Monthly Archives: January 2016

February’s Pick

If you’re trying to pick a stock to purchase in February, just throw a dart at a list of the S&P 100 and you’ll likely do well. More than 50 of the companies on the index are currently trading at more than 20% off their 52 week high and another 40 or so are at least 10% off that mark. If capital growth is your goal, it’s hard to go wrong. But we want more. While it might sound like a broken record, we are, for the third month in a row, recommending International Business Machines Corp. (NYSE: IBM). Before we get to the reasons, let’s look at three other front-runners.

When all the scores had been assigned, Potash Corporation of Saskatchewan Inc. was in our top 3. It’s 55% off the 52 week high with a low P/E of 10.05 and they’re still profitable despite the collapse of potash prices. That collapse, however brings with it some uncertainty about their future price and we’d rather buy them on their way up than down. There are also some rumors about them cutting their jaw-dropping 10% dividend. Mind you, even if they slashed it by half you’d still earn a respectable 5%. If that dividend outweighs the price risk for you, buy them!

National Oilwell Varco (NYSE: NOV) is also a good-looking stock. They are 49% off the 52 week high with P/E of 10.57 and EPS of 3.29. This company designs and builds equipment for oil and gas drilling so they enjoy some protection from the oil price market. Still, the current uncertainty in oil prices makes this stock a little uncertain also. Of course, we all know that oil prices will recover and that means drilling will continue and eventually expand also. Their 6.2% dividend certainly makes them rewarding in the meantime.

Finally, Caterpillar (NYSE: CAT). This company was on our radar back in December but was nudged out by IBM. Well, they still look good. At 35% off the 52 week high, and with a P/E of 14.39 and EPS of 4.82 they continue to offer a juicy dividend of 5.3%. Caterpillar has its work cut out for it as low oil prices and sagging commodity prices mean less demand for their equipment. Nevertheless, they are a profitable company at a good price. Again, we prefer to buy on the way up but that dividend might make them attractive for some investors in the meantime.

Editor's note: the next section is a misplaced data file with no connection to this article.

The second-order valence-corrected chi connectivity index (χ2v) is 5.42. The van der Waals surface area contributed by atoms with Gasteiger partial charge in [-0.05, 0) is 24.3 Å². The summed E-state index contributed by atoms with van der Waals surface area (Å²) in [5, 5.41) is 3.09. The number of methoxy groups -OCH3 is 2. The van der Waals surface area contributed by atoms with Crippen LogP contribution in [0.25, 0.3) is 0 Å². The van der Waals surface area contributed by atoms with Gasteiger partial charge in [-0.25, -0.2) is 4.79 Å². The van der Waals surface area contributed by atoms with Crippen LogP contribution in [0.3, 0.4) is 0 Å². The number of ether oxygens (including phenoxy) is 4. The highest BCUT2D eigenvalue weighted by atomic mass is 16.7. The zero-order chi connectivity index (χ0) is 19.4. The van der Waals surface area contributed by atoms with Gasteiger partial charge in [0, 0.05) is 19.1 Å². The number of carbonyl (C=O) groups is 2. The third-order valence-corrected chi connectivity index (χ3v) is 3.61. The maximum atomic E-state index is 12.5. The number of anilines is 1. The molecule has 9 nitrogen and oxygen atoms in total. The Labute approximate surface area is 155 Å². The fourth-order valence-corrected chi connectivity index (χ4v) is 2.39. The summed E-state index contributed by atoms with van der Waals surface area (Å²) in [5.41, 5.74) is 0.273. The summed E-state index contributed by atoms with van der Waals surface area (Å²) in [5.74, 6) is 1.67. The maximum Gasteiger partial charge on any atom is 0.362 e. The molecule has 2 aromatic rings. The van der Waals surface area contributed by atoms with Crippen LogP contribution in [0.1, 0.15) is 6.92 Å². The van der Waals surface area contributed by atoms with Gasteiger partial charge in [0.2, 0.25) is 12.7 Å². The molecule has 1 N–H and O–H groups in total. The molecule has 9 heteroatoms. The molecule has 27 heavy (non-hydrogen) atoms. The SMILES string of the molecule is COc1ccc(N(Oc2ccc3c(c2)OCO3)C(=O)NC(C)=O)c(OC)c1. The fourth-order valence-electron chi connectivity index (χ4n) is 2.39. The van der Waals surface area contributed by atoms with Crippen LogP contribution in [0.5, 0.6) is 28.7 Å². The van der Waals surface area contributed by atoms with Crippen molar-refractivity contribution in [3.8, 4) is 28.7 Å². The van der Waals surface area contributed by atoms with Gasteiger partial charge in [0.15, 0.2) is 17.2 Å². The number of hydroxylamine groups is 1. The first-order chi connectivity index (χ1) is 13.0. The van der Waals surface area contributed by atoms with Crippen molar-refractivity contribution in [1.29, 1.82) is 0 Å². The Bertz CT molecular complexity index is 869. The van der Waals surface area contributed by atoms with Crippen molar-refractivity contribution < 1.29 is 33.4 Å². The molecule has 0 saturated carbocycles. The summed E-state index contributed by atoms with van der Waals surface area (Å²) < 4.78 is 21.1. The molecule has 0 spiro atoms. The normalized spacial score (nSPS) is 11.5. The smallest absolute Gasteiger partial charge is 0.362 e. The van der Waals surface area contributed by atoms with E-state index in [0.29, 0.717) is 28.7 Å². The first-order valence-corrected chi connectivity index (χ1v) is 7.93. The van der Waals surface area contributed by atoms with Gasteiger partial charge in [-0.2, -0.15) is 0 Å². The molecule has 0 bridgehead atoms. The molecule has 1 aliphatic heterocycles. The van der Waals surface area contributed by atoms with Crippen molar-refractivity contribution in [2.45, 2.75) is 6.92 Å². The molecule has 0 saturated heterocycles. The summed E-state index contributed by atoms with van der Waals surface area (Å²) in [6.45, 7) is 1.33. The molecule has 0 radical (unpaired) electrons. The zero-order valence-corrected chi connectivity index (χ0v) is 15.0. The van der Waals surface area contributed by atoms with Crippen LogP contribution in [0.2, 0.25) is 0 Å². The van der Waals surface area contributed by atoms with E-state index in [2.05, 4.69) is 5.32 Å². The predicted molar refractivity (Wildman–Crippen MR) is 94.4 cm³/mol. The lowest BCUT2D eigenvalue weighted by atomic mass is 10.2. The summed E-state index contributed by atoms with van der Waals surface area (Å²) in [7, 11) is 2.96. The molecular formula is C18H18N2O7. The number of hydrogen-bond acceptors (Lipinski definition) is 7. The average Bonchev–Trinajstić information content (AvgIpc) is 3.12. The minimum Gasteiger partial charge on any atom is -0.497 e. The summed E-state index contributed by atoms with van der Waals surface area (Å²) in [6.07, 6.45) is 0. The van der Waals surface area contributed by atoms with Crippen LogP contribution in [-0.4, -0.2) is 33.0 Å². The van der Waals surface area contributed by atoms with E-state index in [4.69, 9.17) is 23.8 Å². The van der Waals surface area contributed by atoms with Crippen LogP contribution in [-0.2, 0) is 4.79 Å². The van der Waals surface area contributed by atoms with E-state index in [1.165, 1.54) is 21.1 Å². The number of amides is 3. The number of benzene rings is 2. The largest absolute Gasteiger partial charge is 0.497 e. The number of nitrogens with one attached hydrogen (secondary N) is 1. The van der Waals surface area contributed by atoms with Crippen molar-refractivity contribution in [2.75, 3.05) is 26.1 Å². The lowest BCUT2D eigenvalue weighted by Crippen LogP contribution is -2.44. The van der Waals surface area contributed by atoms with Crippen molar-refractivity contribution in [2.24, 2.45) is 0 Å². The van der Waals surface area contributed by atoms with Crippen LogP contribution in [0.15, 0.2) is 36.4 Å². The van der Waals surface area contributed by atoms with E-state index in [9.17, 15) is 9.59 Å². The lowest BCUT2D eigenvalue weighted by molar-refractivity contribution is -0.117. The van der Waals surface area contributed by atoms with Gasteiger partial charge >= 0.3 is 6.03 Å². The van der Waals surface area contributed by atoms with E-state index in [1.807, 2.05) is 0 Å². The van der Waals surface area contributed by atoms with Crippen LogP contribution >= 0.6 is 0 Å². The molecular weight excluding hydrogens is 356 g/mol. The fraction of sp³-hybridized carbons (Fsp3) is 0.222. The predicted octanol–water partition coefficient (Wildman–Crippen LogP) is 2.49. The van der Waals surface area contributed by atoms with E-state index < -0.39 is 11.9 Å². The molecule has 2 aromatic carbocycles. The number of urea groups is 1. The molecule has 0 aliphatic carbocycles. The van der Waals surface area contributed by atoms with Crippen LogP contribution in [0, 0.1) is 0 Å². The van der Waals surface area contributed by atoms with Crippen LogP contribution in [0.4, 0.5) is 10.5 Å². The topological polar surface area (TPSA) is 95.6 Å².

To be honest, we’d be happy buying and holding any of these three, but we’re settling on IBM again. There are some mixed reviews about the near future of the company and time will undoubtedly prove half of those analysts right. For us, we want a solid company at a good price that pays a nice dividend. This month, that’s IBM. They are 31% below the 52 week high and, while they are still losing ground, we’re willing to ignore that and increase our position because the P/E and EPS are both so great at 9.5 and 14.8, respectively. They have a long history of rewarding investors with a steady (and growing) dividend which is currently at 4.3%.

Seems like the current market has something for every investor so you should find it relatively easy to pick a stock this month. We thought we’d give you a few options because, while the scores say one thing, it never hurts to consider some outside factors that influence prices. Remember, the name of the game here is buy and hold so no matter which of the four you go with, a few years from now you won’t have any regrets.

Choosing a stock – Part 5: Does the company deserve the price?

I have to admit that the metrics we discussed in the previous three posts (the dividend return, whether  the stock is on sale, and the percentage above the 52 week low) are the most important for me and, of those three,  the first two are the most important. When I’m buying my piece of camping gear, I want a trustworthy company that offers a good-quality product and I want to buy it on sale. On sale or not, I also want to know whether the value of the product warrants the price. To help me make the best decision, I routinely read customer reviews online. What better way to judge the quality of something than to read the opinion of others who have purchased the same item. If the item seems a little pricey (even on sale) but lots of people have reviewed it favorably, I might go ahead and spend the money. If, on the other hand, the reviews are positive but only a few people have written a review, I might think twice. Some people might purchase the product at that inflated price based on a handful of positive reviews but, sooner or later, the supplier will realize that shoppers think the item is over-priced for what they’re getting and they’ll have to drop the price.